Bulgarians in Ukraine

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Ethnic Bulgarians have settlements in the southern regions of Ukraine where they make up a significant minority living primarily in the Odessa Oblast.

Location and number[edit]

Bulgarian-inhabited areas in Budjak (purple)

In Ukraine, the number of Bulgarians is estimated at over 140,000 (the 2001 Ukrainian Census counted a total of 204,600 Bulgarians, this including an undetermined number of more recent emigrants), being a majority in Bolhrad District and also inhabiting other districts of Budjak in the Odessa Oblast in the southern part of the country. Many Bulgarians have moved to Odessa, the regional capital in recent years.

The Ukrainian Oblasts with the highest number of Bulgarians are:

  • Odessa: 150,700 (6.1%)
  • Zaporizhzhia: 27,800 (1.4%)
  • Mykolaiv: 5,600 (0.4%)
  • Donets'k: 4,800 (0.1%)

History[edit]

The modern population of Bulgarians settled in the region at the end of the 18th and beginning of the 19th century, at the time of feudal sedition in the Ottoman Empire and after the Russo-Turkish Wars of the period. Particularly strong waves of emigration emerged after the Russo-Turkish Wars of 1806–1812 and 1828-1829. The settlers came primarily from what is now eastern Bulgaria, but many were also descendants of Bulgarians of the western part of the country that had moved east in and before the 18th century. Among the Bulgarians that emigrated were also a handful of Albanians who also had settled in eastern Bulgaria some time ago.

After arriving, the Bulgarians founded their own towns, such as Bolhrad (1819) and Comrat, and around 64 villages. In 1856, after the Treaty of Paris, the region of Bessarabia was divided with the southwestern parts, including Bolhrad, Izmail and Kilia, incorporated into Moldova (since 1861 — Kingdom of Romania), and the northeastern ones, centred around Comrat, remained in the Russian Empire. A Bulgarian gymnasium (school) was founded in Bolhrad on 28 June 1858, which had serious effect on the development of Bulgarian education and culture, and is in fact the first modern Bulgarian gymnasium.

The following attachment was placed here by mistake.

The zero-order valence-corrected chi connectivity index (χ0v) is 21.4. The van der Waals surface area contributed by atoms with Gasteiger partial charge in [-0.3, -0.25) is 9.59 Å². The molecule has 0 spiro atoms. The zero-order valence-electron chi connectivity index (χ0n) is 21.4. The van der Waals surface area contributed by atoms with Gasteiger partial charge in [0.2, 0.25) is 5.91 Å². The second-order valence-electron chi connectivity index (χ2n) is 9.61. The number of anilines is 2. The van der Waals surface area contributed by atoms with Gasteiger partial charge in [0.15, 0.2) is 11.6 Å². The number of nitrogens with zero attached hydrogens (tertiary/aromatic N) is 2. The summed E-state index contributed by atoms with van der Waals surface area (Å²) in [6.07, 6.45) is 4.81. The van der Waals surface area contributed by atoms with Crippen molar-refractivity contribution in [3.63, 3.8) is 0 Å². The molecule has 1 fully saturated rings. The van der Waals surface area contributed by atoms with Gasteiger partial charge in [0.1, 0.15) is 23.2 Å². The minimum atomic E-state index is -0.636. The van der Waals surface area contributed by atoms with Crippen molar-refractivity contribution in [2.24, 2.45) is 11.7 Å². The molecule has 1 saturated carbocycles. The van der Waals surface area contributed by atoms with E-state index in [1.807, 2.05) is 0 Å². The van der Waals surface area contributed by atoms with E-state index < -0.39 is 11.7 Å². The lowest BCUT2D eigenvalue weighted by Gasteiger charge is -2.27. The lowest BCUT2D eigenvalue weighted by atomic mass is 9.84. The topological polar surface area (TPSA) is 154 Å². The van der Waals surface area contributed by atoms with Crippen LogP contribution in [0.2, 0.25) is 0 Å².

In 1861 20,000 Bulgarians from the Romanian part of Bessarabia moved to Russia, where they were given land in Taurida Governorate to replace the Nogais who had left what was formerly territory of the Crimean Khanate. Those settlers founded another Bulgarian community — the Tauridan Bulgarians.

After the whole region was incorporated once again within the bounds of Russia in 1878, the process of Russification grew stronger, as many Bulgarian intellectuals returned to newly established Principality of Bulgaria to help set up the Bulgarian state. The Bulgarian minority was deprived of the rights earned during Romanian control.

The whole of Bessarabia was ceded to Romania in 1918 after the Russian Revolution and the collapse of the Russian Empire. In contrast with the previous period of Romanian control, most cultural and educational rights of the Bulgarian minority were taken away which led to cases of armed resistance such as the Tatarbunary Uprising of 1924.

The Molotov-Ribbentrop Pact of 1939 led to the June 1940 Soviet ultimatum, an invasion of Soviet forces into Bessarabia, and its inclusion in the Soviet Union. Although being an officially accepted minority under Soviet rule, the local Bulgarians lost some features of their cultural identity in the period.

A movement of national revival originated in the 1980s, with Bulgarian newspapers being published, cultural and educational associations being established and Bulgarian being introduced into the local schools especially after the dissolution of the Soviet Union and primarily only as an optional, but later as a compulsory subject. The Association of Bulgarians in Ukraine was founded in 1993.

Notable Bulgarians from Ukraine[edit]

References[edit]

  • Grek, Ivan and Nikolay Chervenkov. Българите в Украйна и Молдова. Минало и настояще (Balgarite v Ukrayna i Moldova. Minalo i nastoyashte), Sofia, 1993
  • Navakov, Saveliy Z. Социально-экономическое развитие болгарских и гагаузких сел Южной Бесарабии (1857–1918) (Sotsial'no-ekonomicheskoe razvitie bolgarskikh i gagauzkikh sel Yuzhnoy Besarabii (1857–1918)), Chişinău, 2004
  • Rodolyubets Almanach, volumes 1 — 6, (Sofia, 1994, 1996, 1998, 2000, 2002, 2004)

See also[edit]

Bessarabian Bulgarians